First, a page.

Robert S. Holzman

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Jun 7, 2000, 3:00:00 AM6/7/00
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"z@z" wrote:
>
> don lucas wrote:
>
> : if new information is presented that makes a formerly correct statement
> : incorrect, but the previously correct statement is not revised or
> : retracted, how should one view this objectively?
>
> It seems that almost all figures on HIV and AIDS of the first years of
> the AIDS hysteria were inflated. Isn't it hypocrisy to accuse Duesberg
> of dishonesty or of bad science only because his papers are based on
> such exagerated figures. Anyway, his conclusions are not as sensitive
> to the exact figures as mainstream AIDS researchers try to suggest.
>

No, because your assertion is not correct. Please cite the
inflated figures you are complaining about.

> I also suppose that a main objective of many orthodox studies has been
> to refute Duesberg.
>
> Duesberg gives four references for his statement "perinatal transmission
> of HIV is at least 50% efficient", which was written in 1990. Without
> having checked them I assume that these references do support Duesberg's
> statement.
>
> Robert S. Holzman commented on "at least 50% efficient":
>
> >> Indeed the evidence from such studies as actg076 is that the virus is
> >> substantially less than 50% efficient at perinatal transmission. The
> >> transmission rate in the control group was 23%.
>
> Nick Bennett replied to Holzman:
>
> > It's worth pointing out though that ACTG076 was a trial where the women
> > did NOT breastfeed. I learnt this while researching an answer as to why
> > the women in the Ugandan NVP trial had a transmission rate of about 25%
> > DESPITE taking AZT. It was due to breastfeeding - the percentages of
> > infected babies at birth were comparable to those in ACTG076 but rose over
> > time - breastfeeding added about a 14% risk of becoming infected (pretty
> > much in line with previous work).
>
> 25% of mother-to-child transmission DESPITE taking AZT! Breastfeeding
> is certainly much more frequent (and better for the child) than any
> alternative.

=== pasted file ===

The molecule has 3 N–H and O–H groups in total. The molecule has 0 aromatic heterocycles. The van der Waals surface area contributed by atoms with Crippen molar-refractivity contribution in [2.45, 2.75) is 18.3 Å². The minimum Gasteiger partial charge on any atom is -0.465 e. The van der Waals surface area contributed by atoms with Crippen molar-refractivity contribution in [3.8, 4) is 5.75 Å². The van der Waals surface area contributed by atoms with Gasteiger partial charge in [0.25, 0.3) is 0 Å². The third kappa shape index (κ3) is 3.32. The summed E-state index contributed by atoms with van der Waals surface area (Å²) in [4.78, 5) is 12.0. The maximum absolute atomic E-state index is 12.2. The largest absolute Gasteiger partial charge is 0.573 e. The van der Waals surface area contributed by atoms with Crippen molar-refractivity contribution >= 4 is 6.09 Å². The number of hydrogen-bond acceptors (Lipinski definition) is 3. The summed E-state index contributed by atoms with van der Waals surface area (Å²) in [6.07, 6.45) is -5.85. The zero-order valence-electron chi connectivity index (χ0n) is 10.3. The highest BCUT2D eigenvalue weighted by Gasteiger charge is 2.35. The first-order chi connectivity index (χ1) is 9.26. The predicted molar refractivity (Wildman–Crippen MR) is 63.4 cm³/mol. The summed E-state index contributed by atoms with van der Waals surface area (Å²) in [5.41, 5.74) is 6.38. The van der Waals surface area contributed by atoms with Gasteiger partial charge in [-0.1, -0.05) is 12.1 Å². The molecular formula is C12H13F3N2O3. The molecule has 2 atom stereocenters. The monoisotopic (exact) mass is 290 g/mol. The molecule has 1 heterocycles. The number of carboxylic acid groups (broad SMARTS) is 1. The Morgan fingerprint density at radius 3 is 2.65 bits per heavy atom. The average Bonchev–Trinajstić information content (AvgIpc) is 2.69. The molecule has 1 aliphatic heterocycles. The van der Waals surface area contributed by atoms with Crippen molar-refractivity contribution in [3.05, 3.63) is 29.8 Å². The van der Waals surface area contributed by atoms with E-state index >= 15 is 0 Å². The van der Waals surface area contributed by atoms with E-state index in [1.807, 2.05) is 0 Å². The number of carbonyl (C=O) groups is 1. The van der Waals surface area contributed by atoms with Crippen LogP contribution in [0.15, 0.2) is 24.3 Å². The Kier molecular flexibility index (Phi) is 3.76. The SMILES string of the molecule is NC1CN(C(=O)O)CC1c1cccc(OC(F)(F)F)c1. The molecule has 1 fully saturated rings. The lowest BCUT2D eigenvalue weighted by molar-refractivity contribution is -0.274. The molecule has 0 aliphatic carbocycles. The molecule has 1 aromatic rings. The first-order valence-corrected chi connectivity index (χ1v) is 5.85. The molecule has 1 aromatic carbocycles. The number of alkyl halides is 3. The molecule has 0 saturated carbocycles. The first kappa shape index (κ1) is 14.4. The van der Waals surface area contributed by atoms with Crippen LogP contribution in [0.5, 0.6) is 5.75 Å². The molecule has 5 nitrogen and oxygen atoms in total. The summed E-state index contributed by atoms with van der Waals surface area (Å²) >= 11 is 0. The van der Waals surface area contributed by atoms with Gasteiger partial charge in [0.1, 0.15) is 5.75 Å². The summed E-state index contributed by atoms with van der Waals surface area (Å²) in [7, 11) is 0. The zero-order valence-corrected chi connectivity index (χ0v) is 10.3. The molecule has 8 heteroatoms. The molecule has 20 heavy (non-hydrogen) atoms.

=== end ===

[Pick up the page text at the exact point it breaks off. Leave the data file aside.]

>
> For the argument that HIV "depends on perinatal transmission for survival"
> the discrimination between 'perinatal in the literal sense' and 'perinatal
> including breastfeeding' is rather irrelevant.

Perhaps if you are talking about mamalian animal tumor viruses it
isn't relevant but it certainly is relevant if you are talking
about humans in the United States in the 20th Century. The
abundent evidence of aquired seroconversion in stored sera from
the Hepatitis B studies is yet another falsification of the idea
that perinatal transmission played a role in the existence of HIV
in the US prior to the AIDS epidemic.


howard hershey

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Jun 8, 2000, 3:00:00 AM6/8/00
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z@z wrote:
>
> don lucas wrote:
>
[snip]

>
> Nick Bennett replied to Holzman:
>
> > It's worth pointing out though that ACTG076 was a trial where the women
> > did NOT breastfeed. I learnt this while researching an answer as to why
> > the women in the Ugandan NVP trial had a transmission rate of about 25%
> > DESPITE taking AZT. It was due to breastfeeding - the percentages of
> > infected babies at birth were comparable to those in ACTG076 but rose over
> > time - breastfeeding added about a 14% risk of becoming infected (pretty
> > much in line with previous work).
>
> 25% of mother-to-child transmission DESPITE taking AZT! Breastfeeding
> is certainly much more frequent (and better for the child) than any
> alternative.

While it is generally true that breastfeeding is best, breastfeeding if
you are HIV+ and actively viremic (with the non-existent virus, of
course) is dangerous to your child, as the virus can be found in breast
milk and transmitted by that means. Thus breastfeeding can add produce
about 14% more HIV+ children than otherwise would have occurred.


>
> For the argument that HIV "depends on perinatal transmission for survival"
> the discrimination between 'perinatal in the literal sense' and 'perinatal
> including breastfeeding' is rather irrelevant.

It is quite relevant, as breastfeeding can lead to infection in a child
that has not become infected by perinatal exposure.
>
[snip]